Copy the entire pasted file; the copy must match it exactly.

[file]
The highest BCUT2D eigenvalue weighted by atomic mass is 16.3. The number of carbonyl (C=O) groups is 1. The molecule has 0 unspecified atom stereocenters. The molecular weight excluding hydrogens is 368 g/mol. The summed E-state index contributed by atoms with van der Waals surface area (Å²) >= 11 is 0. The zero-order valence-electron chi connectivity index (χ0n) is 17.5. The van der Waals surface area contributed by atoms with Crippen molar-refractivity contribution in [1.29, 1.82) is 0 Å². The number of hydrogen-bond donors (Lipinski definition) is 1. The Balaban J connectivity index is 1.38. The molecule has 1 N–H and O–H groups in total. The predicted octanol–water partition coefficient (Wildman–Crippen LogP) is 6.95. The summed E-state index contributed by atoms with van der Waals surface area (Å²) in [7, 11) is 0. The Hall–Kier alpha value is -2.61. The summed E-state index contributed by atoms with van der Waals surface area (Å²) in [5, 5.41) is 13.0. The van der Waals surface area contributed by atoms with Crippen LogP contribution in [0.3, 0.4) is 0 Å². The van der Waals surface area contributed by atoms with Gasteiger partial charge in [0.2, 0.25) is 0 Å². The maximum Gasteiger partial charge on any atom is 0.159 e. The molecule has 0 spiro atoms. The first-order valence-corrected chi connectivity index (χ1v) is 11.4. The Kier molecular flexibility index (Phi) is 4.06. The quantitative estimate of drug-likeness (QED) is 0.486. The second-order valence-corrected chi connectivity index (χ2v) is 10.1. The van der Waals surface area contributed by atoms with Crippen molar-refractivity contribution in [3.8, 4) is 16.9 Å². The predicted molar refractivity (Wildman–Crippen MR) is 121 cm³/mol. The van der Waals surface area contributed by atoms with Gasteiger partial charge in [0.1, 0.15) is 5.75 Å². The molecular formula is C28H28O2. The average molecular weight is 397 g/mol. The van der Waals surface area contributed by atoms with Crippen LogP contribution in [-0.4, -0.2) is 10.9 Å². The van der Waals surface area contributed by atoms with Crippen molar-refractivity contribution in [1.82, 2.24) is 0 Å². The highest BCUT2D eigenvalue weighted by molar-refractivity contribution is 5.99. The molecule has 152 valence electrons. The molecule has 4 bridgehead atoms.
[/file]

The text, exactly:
The highest BCUT2D eigenvalue weighted by atomic mass is 16.3. The number of carbonyl (C=O) groups is 1. The molecule has 0 unspecified atom stereocenters. The molecular weight excluding hydrogens is 368 g/mol. The summed E-state index contributed by atoms with van der Waals surface area (Å²) >= 11 is 0. The zero-order valence-electron chi connectivity index (χ0n) is 17.5. The van der Waals surface area contributed by atoms with Crippen molar-refractivity contribution in [1.29, 1.82) is 0 Å². The number of hydrogen-bond donors (Lipinski definition) is 1. The Balaban J connectivity index is 1.38. The molecule has 1 N–H and O–H groups in total. The predicted octanol–water partition coefficient (Wildman–Crippen LogP) is 6.95. The summed E-state index contributed by atoms with van der Waals surface area (Å²) in [7, 11) is 0. The Hall–Kier alpha value is -2.61. The summed E-state index contributed by atoms with van der Waals surface area (Å²) in [5, 5.41) is 13.0. The van der Waals surface area contributed by atoms with Crippen LogP contribution in [0.3, 0.4) is 0 Å². The van der Waals surface area contributed by atoms with Gasteiger partial charge in [0.2, 0.25) is 0 Å². The maximum Gasteiger partial charge on any atom is 0.159 e. The molecule has 0 spiro atoms. The first-order valence-corrected chi connectivity index (χ1v) is 11.4. The Kier molecular flexibility index (Phi) is 4.06. The quantitative estimate of drug-likeness (QED) is 0.486. The second-order valence-corrected chi connectivity index (χ2v) is 10.1. The van der Waals surface area contributed by atoms with Crippen molar-refractivity contribution in [3.8, 4) is 16.9 Å². The predicted molar refractivity (Wildman–Crippen MR) is 121 cm³/mol. The van der Waals surface area contributed by atoms with Gasteiger partial charge in [0.1, 0.15) is 5.75 Å². The molecular formula is C28H28O2. The average molecular weight is 397 g/mol. The van der Waals surface area contributed by atoms with Crippen LogP contribution in [-0.4, -0.2) is 10.9 Å². The van der Waals surface area contributed by atoms with Crippen molar-refractivity contribution in [1.82, 2.24) is 0 Å². The highest BCUT2D eigenvalue weighted by molar-refractivity contribution is 5.99. The molecule has 152 valence electrons. The molecule has 4 bridgehead atoms.